ⓘ Cultural tourism

Cultural tourism

ⓘ Cultural tourism

Cultural tourism is the subset of tourism concerned with a travelers engagement with a country or regions culture, specifically the lifestyle of the people in those geographical areas, the history of those people, their art, architecture, religion, and other elements that helped shape their way of life.


1. Overview

Cultural tourism includes tourism in urban areas, particularly historic or large cities and their cultural facilities such as museums and theatres.

It is generally agreed that cultural tourists spend substantially more than standard tourists do. This form of tourism is also becoming generally more popular throughout the world, and a recent OECD report has highlighted the role that cultural tourism can play in regional development in different world regions.

Cultural tourism has been defined as the movement of persons to cultural attractions away from their normal place of residence, with the intention to gather new information and experiences to satisfy their cultural needs. These cultural needs can include the solidification of ones own cultural identity, by observing the exotic "others".


2. Destinations

One type of cultural tourism destination is living cultural areas. Visiting any culture other than ones own such as traveling to a foreign country. Other destinations include historical sites, modern urban districts, "ethnic pockets" of town, fairs/festivals, theme parks, and natural ecosystems. It has been shown that cultural attractions and events are particularly strong magnets for tourism. The term cultural tourism is used for journeys that include visits to cultural resources, regardless of whether it is tangible or intangible cultural resources, and regardless of the primary motivation. In order to understand properly the concept of cultural tourism, it is necessary to know the definitions of a number terms such as, for example, culture, tourism, cultural economy, cultural and tourism potentials, cultural and tourist offer, and others.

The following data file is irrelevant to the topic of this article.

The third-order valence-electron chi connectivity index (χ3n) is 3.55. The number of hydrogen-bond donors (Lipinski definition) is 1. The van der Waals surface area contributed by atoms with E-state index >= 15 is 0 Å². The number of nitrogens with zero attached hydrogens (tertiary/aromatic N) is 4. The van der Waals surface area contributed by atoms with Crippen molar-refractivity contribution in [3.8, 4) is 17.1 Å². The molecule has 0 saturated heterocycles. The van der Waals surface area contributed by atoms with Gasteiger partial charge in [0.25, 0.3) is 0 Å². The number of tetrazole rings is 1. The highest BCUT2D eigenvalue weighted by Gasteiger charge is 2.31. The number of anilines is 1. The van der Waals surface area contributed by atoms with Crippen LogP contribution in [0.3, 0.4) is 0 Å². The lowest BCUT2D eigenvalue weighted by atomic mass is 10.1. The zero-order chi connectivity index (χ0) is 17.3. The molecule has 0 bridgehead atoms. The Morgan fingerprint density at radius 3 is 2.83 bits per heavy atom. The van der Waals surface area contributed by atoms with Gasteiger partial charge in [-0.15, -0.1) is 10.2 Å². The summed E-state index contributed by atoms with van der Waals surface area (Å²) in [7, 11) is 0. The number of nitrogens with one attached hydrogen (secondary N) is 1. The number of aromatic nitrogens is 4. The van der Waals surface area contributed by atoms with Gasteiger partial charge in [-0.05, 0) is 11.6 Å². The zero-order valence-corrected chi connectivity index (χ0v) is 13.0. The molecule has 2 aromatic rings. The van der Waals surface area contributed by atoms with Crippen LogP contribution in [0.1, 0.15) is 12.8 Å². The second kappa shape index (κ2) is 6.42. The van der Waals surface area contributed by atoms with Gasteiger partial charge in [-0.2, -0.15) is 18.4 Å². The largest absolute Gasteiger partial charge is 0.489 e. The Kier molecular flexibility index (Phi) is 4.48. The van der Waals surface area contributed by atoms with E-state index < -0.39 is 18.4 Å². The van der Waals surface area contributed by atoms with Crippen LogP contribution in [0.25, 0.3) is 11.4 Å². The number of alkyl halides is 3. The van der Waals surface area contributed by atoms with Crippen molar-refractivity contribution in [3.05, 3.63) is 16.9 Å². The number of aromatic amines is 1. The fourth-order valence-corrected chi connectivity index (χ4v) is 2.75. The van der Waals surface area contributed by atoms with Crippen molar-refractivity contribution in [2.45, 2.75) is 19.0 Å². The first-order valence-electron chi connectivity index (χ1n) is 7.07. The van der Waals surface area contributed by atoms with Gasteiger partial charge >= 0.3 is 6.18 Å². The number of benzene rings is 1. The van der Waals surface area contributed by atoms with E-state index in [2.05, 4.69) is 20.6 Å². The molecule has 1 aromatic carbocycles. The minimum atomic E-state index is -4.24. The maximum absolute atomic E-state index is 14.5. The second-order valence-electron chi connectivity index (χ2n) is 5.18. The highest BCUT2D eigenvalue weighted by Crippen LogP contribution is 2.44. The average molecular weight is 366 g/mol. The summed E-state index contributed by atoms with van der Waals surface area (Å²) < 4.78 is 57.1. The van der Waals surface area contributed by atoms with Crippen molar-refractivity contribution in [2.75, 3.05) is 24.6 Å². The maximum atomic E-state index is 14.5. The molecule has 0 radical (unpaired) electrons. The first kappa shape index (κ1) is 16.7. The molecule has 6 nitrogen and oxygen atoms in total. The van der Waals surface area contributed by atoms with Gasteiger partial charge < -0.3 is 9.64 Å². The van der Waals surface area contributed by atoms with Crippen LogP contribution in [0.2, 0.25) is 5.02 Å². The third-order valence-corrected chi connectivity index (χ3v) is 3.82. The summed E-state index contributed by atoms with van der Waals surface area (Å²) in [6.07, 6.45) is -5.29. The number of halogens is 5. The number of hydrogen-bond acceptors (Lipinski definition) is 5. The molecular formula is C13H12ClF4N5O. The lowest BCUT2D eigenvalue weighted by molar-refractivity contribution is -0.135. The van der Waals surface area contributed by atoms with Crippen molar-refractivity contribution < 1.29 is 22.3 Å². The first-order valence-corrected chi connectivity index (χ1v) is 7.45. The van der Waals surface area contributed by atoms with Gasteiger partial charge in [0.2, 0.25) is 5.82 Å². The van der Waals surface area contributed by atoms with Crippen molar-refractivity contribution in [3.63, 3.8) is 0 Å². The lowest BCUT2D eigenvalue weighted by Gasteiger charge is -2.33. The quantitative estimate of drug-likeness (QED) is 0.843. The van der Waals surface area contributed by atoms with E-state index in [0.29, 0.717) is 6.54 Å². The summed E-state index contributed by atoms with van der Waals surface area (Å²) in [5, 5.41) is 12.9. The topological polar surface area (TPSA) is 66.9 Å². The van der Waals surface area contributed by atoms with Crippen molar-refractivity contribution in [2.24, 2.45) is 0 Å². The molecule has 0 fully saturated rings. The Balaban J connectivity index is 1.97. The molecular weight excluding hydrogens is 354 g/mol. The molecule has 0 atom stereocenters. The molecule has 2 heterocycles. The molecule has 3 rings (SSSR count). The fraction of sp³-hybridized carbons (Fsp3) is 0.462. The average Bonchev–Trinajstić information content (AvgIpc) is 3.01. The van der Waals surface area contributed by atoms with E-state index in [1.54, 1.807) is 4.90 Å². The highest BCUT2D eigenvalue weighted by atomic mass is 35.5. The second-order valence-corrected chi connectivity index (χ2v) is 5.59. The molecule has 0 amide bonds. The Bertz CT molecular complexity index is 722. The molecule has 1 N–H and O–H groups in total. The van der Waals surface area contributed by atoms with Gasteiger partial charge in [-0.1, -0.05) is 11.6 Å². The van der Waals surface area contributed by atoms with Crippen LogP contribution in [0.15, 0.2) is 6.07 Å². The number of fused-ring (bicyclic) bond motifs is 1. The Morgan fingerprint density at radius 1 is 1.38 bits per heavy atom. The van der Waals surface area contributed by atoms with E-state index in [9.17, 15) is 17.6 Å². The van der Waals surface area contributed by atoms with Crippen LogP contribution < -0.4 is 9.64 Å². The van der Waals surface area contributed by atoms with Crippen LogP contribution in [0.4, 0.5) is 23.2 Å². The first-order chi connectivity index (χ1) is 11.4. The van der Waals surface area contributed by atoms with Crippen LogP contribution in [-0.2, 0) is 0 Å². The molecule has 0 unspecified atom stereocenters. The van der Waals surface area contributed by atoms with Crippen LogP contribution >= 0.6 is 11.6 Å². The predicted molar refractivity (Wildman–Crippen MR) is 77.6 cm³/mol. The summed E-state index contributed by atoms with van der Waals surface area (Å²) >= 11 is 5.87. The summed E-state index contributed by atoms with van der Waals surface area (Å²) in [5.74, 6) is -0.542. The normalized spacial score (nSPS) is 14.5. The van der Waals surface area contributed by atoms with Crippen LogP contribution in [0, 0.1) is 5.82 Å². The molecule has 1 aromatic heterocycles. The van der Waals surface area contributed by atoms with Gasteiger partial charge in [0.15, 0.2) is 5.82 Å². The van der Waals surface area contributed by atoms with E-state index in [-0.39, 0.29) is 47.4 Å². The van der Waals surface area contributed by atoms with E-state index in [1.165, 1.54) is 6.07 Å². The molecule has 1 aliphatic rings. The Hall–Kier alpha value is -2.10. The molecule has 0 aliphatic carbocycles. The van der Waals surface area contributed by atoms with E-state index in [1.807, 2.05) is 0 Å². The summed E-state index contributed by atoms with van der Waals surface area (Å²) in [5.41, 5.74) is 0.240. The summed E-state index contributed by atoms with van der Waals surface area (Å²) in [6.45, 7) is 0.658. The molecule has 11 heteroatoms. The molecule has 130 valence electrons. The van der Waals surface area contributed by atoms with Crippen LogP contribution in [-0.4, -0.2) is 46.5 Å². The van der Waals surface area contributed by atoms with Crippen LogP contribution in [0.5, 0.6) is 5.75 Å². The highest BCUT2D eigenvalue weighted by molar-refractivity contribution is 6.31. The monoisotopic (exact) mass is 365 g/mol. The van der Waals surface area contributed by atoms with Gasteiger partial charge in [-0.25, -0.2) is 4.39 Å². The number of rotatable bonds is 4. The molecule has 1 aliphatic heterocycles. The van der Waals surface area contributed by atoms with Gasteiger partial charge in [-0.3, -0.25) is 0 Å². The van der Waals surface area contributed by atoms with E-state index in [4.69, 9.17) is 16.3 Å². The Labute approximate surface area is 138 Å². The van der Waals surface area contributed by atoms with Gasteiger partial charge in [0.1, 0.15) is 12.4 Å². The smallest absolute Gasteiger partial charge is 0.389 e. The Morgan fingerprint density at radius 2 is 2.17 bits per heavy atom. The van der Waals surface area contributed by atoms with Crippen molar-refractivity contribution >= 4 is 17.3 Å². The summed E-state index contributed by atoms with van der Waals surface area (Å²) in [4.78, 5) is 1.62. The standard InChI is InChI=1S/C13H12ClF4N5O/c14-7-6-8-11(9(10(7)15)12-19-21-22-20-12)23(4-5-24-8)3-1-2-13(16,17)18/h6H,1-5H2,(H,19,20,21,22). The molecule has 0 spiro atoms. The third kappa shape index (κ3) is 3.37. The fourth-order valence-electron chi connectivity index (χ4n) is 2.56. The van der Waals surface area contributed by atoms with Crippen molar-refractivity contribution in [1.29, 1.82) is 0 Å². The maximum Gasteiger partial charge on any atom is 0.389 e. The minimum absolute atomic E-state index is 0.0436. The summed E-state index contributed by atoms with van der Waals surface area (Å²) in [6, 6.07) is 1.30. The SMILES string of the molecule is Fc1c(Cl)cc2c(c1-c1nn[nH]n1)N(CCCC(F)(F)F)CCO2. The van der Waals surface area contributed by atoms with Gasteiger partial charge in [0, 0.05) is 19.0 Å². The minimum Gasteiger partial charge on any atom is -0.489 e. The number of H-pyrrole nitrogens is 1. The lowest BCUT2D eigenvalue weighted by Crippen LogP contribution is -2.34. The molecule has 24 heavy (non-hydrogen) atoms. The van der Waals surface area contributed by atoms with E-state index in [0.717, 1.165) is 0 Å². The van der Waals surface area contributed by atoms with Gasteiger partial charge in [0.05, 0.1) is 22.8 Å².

3.1. Key principles Destination planning

As the issue of globalization takes place in this modern time, the challenge of preserving the few remaining cultural communities around the world is becoming hard. In a tribal-based community, reaching economic advancement with minimal negative impacts is an essential objective to any destination planner. Since they are using the culture of the region as the main attraction, sustainable destination development of the area is vital for them to prevent the negative impacts i.e., destroying the authentic identity of the tribal community due to tourism.


3.2. Key principles Management issues

Certainly, the principle of "one size fits all” doesnt apply to destination planning. The needs, expectations, and anticipated benefits from tourism vary the money is good there. This is clearly exemplified as local communities living in regions with tourism potential destinations develop a vision for what kind of tourism they want to facilitate, depending on issues and concerns they want to be settled or satisfied.